Walk into the store, more stares and whispering. Approach the counter, one of the ladies addressing my concerns is being difficult, the other is really flirtatious. Of course, I smile and proceed with making my request in her direction, happy that my newfound lesbian perks have made my life easier. I was in there for a while but when I finally got through I was happy, so I took a selfie. By then I had completely forgotten about the whole profile thing because that’s just how my sieve-like brain works.

Processed with VSCOcamNext up, the supermarket…where more piercing stares ensued, yay! I’m a huge introvert so by then I just wanted to get home. I couldn’t care less about who was looking or why. Finished there and started making my way to the bus stop about three minutes off. Half-way there I see a group of men and realise I have no choice but to walk past them. Peachy. Passing a bunch of men anywhere in the Half-Way-Tree area is almost always a disturbing experience as most women in Kingston know, but that’s a story for another time.

Then to my horror and disgust, one of them attempts to grab my lady parts! I had to swing the bag in my hand before me and quickly get out of the way. He then laughs and says, ‘baby come mek me stab out yuh belly till you forget ‘bout you gyal’. I’m outnumbered so I just try to get away from there as fast as my legs can carry me… which, with a bag of groceries in hand, wasn’t fast enough. His accomplice (who, by the way, looks like he would kill me and then go have a beer with his friends) starts coming towards me and says, ‘Ya eediat man you nuh see a woman she want… hey lesbian gyal mek sure you wash you hand when you done finger you gyal!’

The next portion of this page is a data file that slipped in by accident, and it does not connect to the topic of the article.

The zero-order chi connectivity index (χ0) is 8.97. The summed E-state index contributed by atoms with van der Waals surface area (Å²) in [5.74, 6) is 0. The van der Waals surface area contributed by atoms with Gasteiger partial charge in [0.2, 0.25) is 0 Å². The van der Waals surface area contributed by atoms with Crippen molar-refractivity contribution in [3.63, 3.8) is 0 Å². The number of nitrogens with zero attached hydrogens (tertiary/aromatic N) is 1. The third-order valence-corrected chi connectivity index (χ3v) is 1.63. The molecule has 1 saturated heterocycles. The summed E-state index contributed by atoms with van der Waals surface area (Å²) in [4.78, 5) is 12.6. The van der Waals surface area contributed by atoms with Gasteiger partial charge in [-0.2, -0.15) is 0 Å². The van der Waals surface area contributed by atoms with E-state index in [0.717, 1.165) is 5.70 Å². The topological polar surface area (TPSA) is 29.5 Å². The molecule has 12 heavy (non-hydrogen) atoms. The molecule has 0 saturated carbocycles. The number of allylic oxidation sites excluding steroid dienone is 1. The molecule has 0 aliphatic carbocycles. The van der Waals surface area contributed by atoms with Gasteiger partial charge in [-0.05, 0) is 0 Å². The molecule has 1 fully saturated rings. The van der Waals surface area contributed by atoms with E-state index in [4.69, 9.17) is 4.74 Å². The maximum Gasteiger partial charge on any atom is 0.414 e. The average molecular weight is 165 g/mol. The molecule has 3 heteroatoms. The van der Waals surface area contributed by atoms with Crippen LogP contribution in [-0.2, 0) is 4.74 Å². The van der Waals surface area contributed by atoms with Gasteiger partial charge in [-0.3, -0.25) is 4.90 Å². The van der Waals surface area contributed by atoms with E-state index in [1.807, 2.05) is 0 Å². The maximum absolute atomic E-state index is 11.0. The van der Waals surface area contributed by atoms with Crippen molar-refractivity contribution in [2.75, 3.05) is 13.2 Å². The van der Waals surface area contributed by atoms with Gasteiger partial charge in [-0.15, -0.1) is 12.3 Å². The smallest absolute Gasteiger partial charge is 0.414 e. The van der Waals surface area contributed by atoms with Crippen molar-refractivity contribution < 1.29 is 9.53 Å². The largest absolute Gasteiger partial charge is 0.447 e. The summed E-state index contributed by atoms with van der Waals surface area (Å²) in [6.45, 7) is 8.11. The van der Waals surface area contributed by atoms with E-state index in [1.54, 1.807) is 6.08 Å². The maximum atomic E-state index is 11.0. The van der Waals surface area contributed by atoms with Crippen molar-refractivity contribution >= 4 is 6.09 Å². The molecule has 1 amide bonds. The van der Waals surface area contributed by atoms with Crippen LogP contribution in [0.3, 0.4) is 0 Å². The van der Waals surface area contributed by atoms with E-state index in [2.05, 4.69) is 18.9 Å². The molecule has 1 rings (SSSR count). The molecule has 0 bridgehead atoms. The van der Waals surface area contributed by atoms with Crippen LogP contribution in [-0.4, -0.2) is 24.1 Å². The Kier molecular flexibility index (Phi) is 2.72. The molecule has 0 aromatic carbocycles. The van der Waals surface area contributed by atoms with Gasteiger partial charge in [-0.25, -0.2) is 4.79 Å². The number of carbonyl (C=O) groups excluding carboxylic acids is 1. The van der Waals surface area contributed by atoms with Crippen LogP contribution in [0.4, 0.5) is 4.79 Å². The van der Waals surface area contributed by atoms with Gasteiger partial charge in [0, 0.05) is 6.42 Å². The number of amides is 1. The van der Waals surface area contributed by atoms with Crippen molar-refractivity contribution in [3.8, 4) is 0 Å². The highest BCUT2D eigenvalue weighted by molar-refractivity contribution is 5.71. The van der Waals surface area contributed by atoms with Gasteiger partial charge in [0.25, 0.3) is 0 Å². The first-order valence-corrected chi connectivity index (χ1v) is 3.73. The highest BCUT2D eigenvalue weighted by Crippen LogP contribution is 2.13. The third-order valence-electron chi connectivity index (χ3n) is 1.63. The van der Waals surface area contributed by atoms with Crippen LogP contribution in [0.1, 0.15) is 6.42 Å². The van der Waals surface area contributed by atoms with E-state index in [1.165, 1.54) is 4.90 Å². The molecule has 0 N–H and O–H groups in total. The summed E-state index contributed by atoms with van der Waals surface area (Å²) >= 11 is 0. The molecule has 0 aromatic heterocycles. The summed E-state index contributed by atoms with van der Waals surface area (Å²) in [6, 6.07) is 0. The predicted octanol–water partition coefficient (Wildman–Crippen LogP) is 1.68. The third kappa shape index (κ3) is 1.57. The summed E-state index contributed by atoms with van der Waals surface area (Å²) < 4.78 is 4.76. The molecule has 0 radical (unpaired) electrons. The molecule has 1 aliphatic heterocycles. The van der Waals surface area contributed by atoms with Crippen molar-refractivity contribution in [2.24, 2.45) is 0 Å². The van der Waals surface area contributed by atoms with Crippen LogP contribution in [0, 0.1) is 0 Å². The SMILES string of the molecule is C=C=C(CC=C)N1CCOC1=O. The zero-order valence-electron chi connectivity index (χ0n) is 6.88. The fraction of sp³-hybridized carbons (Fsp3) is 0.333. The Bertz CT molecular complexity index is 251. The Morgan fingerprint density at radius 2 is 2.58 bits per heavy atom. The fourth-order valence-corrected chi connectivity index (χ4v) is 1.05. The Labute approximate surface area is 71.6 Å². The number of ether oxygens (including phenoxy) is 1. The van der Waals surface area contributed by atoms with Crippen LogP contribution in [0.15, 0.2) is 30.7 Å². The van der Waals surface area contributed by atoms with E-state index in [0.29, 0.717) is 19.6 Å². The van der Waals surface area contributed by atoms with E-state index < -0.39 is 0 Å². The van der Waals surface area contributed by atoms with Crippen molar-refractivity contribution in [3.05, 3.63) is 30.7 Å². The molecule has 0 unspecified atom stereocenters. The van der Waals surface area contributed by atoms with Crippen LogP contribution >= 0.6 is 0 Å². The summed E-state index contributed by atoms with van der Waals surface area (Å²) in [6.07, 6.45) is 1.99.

I start going faster, hear them coming behind me and start to feel a little afraid. I then hear a woman in their midst say, ‘Lef her alone, you nuh see is a bwoy one dat?’ By then I was just a stone’s throw from the buses so I immediately got into one and got out of there. Phew, what an experience! Call me naïve, but I definitely did not think of how fearful and defensive it feels being ‘on the other side’ and in that moment a whole lot of things —like why teenage homosexuals often commit suicide— started to make sense. Can you imagine this being your reality EVERY day?